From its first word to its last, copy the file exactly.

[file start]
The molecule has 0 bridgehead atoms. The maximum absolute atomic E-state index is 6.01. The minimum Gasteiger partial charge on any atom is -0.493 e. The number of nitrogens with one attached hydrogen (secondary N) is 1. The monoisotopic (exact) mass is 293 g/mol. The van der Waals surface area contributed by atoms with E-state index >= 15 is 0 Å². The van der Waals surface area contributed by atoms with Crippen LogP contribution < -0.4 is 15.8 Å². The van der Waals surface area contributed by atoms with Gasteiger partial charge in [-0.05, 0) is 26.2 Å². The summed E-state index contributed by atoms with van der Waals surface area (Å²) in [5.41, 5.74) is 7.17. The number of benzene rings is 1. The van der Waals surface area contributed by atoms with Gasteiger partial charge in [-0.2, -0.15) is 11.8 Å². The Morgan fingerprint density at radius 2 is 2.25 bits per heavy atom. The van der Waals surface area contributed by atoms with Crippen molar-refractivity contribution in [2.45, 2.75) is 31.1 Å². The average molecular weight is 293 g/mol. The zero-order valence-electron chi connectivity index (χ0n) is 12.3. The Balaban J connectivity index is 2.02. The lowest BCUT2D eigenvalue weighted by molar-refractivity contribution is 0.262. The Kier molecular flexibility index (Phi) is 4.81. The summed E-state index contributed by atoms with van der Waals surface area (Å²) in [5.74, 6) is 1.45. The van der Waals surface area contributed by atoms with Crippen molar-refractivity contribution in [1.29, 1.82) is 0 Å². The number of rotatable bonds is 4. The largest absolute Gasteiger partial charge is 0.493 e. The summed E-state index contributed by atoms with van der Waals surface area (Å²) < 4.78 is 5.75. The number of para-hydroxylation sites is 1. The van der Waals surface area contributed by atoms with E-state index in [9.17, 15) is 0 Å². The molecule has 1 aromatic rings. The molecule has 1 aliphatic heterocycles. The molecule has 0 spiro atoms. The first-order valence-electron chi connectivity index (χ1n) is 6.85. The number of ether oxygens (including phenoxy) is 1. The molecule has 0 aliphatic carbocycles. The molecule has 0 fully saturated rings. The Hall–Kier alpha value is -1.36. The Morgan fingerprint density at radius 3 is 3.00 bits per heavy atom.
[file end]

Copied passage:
The molecule has 0 bridgehead atoms. The maximum absolute atomic E-state index is 6.01. The minimum Gasteiger partial charge on any atom is -0.493 e. The number of nitrogens with one attached hydrogen (secondary N) is 1. The monoisotopic (exact) mass is 293 g/mol. The van der Waals surface area contributed by atoms with E-state index >= 15 is 0 Å². The van der Waals surface area contributed by atoms with Crippen LogP contribution < -0.4 is 15.8 Å². The van der Waals surface area contributed by atoms with Gasteiger partial charge in [-0.05, 0) is 26.2 Å². The summed E-state index contributed by atoms with van der Waals surface area (Å²) in [5.41, 5.74) is 7.17. The number of benzene rings is 1. The van der Waals surface area contributed by atoms with Gasteiger partial charge in [-0.2, -0.15) is 11.8 Å². The Morgan fingerprint density at radius 2 is 2.25 bits per heavy atom. The van der Waals surface area contributed by atoms with Crippen molar-refractivity contribution in [2.45, 2.75) is 31.1 Å². The average molecular weight is 293 g/mol. The zero-order valence-electron chi connectivity index (χ0n) is 12.3. The Balaban J connectivity index is 2.02. The lowest BCUT2D eigenvalue weighted by molar-refractivity contribution is 0.262. The Kier molecular flexibility index (Phi) is 4.81. The summed E-state index contributed by atoms with van der Waals surface area (Å²) in [5.74, 6) is 1.45. The van der Waals surface area contributed by atoms with Crippen molar-refractivity contribution in [1.29, 1.82) is 0 Å². The number of rotatable bonds is 4. The largest absolute Gasteiger partial charge is 0.493 e. The summed E-state index contributed by atoms with van der Waals surface area (Å²) < 4.78 is 5.75. The number of para-hydroxylation sites is 1. The van der Waals surface area contributed by atoms with E-state index in [9.17, 15) is 0 Å². The molecule has 1 aromatic rings. The molecule has 1 aliphatic heterocycles. The molecule has 0 spiro atoms. The first-order valence-electron chi connectivity index (χ1n) is 6.85. The number of ether oxygens (including phenoxy) is 1. The molecule has 0 aliphatic carbocycles. The molecule has 0 fully saturated rings. The Hall–Kier alpha value is -1.36. The Morgan fingerprint density at radius 3 is 3.00 bits per heavy atom.